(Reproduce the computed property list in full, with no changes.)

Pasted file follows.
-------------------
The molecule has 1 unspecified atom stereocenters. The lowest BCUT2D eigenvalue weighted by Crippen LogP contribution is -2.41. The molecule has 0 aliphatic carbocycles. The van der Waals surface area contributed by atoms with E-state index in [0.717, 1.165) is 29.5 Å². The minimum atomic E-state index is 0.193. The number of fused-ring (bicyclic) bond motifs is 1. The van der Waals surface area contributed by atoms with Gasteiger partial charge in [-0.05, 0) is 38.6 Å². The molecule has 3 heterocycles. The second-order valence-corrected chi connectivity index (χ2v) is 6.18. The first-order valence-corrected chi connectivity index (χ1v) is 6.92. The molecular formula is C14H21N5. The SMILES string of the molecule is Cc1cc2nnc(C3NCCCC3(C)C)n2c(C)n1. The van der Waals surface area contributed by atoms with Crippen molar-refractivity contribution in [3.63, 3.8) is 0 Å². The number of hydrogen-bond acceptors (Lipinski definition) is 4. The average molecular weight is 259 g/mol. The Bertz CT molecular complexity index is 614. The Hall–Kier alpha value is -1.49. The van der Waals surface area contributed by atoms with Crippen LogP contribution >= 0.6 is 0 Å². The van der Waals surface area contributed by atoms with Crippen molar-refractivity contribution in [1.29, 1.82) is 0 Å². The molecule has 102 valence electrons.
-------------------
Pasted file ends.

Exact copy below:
The molecule has 1 unspecified atom stereocenters. The lowest BCUT2D eigenvalue weighted by Crippen LogP contribution is -2.41. The molecule has 0 aliphatic carbocycles. The van der Waals surface area contributed by atoms with E-state index in [0.717, 1.165) is 29.5 Å². The minimum atomic E-state index is 0.193. The number of fused-ring (bicyclic) bond motifs is 1. The van der Waals surface area contributed by atoms with Gasteiger partial charge in [-0.05, 0) is 38.6 Å². The molecule has 3 heterocycles. The second-order valence-corrected chi connectivity index (χ2v) is 6.18. The first-order valence-corrected chi connectivity index (χ1v) is 6.92. The molecular formula is C14H21N5. The SMILES string of the molecule is Cc1cc2nnc(C3NCCCC3(C)C)n2c(C)n1. The van der Waals surface area contributed by atoms with Crippen molar-refractivity contribution in [3.63, 3.8) is 0 Å². The number of hydrogen-bond acceptors (Lipinski definition) is 4. The average molecular weight is 259 g/mol. The Bertz CT molecular complexity index is 614. The Hall–Kier alpha value is -1.49. The van der Waals surface area contributed by atoms with Crippen LogP contribution >= 0.6 is 0 Å². The van der Waals surface area contributed by atoms with Crippen molar-refractivity contribution in [1.29, 1.82) is 0 Å². The molecule has 102 valence electrons.